# Mackey space

In mathematics, particularly in functional analysis, a Mackey space is a locally convex topological vector space X such that the topology of X coincides with the Mackey topology τ(X,X′), the finest topology which still preserves the continuous dual.

## Examples

Examples of Mackey spaces include:

## Properties

• A locally convex space ${\displaystyle X}$ with continuous dual ${\displaystyle X'}$ is a Mackey space if and only if each convex and ${\displaystyle \sigma (X',X)}$-relatively compact subset of ${\displaystyle X'}$ is equicontinuous.
• The completion of a Mackey space is again a Mackey space.[3]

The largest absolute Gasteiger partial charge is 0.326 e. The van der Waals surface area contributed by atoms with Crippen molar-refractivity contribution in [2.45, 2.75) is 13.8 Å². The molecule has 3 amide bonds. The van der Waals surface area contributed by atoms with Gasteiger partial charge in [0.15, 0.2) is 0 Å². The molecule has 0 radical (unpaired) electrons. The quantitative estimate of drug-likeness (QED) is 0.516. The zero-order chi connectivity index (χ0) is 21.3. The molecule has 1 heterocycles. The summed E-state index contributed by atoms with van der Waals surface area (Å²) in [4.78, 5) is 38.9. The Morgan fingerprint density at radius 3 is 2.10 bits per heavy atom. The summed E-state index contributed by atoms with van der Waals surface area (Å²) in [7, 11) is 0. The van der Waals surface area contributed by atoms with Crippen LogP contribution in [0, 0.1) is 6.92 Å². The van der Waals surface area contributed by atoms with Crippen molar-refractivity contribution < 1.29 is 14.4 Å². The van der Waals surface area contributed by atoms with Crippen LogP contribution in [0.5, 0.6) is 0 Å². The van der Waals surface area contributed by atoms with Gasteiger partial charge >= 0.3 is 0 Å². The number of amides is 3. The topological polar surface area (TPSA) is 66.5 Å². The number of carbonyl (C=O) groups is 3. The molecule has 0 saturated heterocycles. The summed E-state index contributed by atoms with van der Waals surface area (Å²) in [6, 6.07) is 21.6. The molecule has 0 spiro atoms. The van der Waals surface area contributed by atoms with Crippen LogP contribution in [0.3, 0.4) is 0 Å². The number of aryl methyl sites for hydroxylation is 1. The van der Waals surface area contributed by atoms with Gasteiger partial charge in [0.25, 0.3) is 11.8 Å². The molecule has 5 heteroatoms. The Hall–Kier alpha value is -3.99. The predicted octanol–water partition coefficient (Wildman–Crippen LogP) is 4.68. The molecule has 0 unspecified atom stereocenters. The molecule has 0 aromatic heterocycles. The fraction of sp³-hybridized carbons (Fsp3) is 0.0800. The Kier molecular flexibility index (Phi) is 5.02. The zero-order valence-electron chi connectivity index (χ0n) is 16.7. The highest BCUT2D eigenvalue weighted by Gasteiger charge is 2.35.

• A separated quotient of a Mackey space is again a Mackey space.
• A Mackey space need not be separable, complete, quasi-barrelled, nor ${\displaystyle \sigma }$-quasi-barrelled.

## References

1. ^ a b Schaefer (1999) p. 132
2. ^ Schaefer (1999) p. 138
3. ^ Schaefer (1999) p. 133
• Robertson, A.P.; W.J. Robertson (1964). Topological vector spaces. Cambridge Tracts in Mathematics. 53. Cambridge University Press. p. 81.
• H.H. Schaefer (1970). Topological Vector Spaces. GTM. 3. Springer-Verlag. pp. 132–133. ISBN 0-387-05380-8.
• S.M. Khaleelulla (1982). Counterexamples in Topological Vector Spaces. GTM. 936. Springer-Verlag. pp. 31, 41, 55–58. ISBN 978-3-540-11565-6.